Speak aims to bring a large and diverse group of leaders to campus, according to Sierra Salinas, business freshman and vice president of internal communications.  She said the current line-up of speakers are business-related, but the lineup has potential to expand and to include professors, authors, athletes, scientists and artists. 

“I think the most exciting thing about this organization is knowing that our options are limitless,” Salinas said. “The more people we get, the more comfortable we will feel reaching out to companies or individuals, and the more variety we will be able to have in the future.” 

Speak’s future line-up includes Yik-Yak co-founders and the senior director of digital and social marketing for Taco Bell. Speak’s long-term future depends on those who decide to join, Watts said. 

“I hope people are encouraged to join because they have a crazy idea for a speaker to come to campus and have the drive to make that event happen,” Watts said. “This can help the organization go beyond just being simply a speaking-events-oriented club, but more of a community for students to take part in.”

In an interview with The Daily Texan, Gregory Fenves, executive vice president and provost, discussed the goals he will have for the University when he takes office as president in June.
Photo Credit: Griffin Smith | Daily Texan Staff

As President William Powers Jr. prepares to step down, UT’s next president, Gregory Fenves, said his goals for the University center around addressing persistent issues, such as increasing access to research opportunities and engaging in more productive dialogue with the UT System Board of Regents.

In an interview with The Daily Texan, Fenves, executive vice president and provost, also said he hopes to explore issues of accessbility and affordability, closely echoing his predecessor.

Fenves said his initial goal will be to manage the cost of education, an issue Powers, UT System Chancellor William McRaven and previous chancellors and regents have acknowledged. 

“I think the most important issue that’s facing the University is, ‘How do we provide high quality education at a reasonable cost?’” Fenves said.

In an interview with The Daily Texan in April, Powers said the solution to affordability is not clear-cut. He said he was sure  that future administrations would continue to grapple with the issue.

“There’s no single bullet,” Powers said. “We just always keep trying [to operate the University] as efficiently and as high quality as you can.”

Fenves said one of his educational goals is to connect undergraduate and graduate students to campus research opportunities.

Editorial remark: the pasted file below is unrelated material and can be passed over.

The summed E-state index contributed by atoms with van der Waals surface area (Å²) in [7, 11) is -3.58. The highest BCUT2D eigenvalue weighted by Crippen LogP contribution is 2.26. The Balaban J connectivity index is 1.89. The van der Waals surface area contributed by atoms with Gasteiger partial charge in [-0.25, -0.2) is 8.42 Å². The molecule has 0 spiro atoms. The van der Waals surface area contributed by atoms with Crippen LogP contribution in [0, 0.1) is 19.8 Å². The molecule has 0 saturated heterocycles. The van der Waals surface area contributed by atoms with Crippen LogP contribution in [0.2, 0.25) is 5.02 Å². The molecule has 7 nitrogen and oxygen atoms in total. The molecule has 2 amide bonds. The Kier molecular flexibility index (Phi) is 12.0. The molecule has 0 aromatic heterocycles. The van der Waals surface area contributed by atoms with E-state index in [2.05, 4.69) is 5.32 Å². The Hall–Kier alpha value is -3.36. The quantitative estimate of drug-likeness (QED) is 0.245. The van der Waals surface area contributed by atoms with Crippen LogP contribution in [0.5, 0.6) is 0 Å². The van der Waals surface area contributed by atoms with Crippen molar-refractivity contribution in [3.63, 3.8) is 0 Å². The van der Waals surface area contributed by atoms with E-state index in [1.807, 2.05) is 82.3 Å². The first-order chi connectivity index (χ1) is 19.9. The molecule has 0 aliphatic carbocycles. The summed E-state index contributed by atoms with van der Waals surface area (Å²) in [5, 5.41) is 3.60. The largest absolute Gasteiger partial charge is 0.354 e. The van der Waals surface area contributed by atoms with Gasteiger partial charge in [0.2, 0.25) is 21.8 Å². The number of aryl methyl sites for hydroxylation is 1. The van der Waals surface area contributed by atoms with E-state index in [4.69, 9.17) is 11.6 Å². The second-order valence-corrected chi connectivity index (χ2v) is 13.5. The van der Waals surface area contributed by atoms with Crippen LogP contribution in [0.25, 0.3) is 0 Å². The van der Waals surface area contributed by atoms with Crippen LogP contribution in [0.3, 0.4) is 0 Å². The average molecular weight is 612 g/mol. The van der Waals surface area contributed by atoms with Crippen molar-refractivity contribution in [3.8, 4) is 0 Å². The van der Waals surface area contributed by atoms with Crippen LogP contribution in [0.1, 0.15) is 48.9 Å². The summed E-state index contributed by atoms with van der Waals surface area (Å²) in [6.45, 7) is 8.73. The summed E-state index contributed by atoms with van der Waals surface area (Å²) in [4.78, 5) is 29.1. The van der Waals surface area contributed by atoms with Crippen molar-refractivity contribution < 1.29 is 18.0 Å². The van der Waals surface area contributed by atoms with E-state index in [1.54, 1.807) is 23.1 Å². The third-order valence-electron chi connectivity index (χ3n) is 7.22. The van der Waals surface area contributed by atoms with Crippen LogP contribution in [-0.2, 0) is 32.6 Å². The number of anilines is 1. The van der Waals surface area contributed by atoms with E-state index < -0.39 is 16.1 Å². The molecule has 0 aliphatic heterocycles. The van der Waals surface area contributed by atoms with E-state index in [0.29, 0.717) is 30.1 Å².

“What I feel is the most important theme for education at the University of Texas is how we link our undergraduate education mission with our research mission,” Fenves said.

Fenves said his previous experiences as dean of the Cockrell School of Engineering and as provost have helped him form relationships with the regents and UT administrators.

“I can work with almost anybody, and I’ve had good working relationships with members of the board,” Fenves said. “In my current role as provost, and my previous role as dean, I’ve had a lot of interaction with them through the presidential search process and the selection process.”

One challenge preparing for the presidency poses is that issues and opportunities for change often remain unseen until one actually takes the position, according to former UT President Larry Faulkner.

“I don’t think any president should come in with a firm idea of what all [his or her] goals are,” Faulkner said. “I don’t think that you know enough until you’re in the job, what is really ripe, what are the best opportunities for the institution, and in fact, opportunities will appear while you’re serving.”

Faulkner said he would advise Fenves to take steps to learn more about the University but said Fenves is positioned differently than he was when he first came into the job.

“When I came in, I didn’t know the people, [and] I didn’t know the intricate issues facing the institution, and I had to learn about those,” Faulkner said. “Greg Fenves has been here for years now, and so he is more prepared on that scene than I was.”

Working with the state Legislature night pore a greater challenge for Fenves when he becomes president, Faulkner said.

“What I don’t think [Fenves] has had is an opportunity to talk to people in the state,” Faulkner said. “Even though Greg Fenves would have gotten some of that activity while he was dean and provost, it’s nothing like being president.”

Fenves said he has gained valuable experience working with the Legislature in previous roles at UT.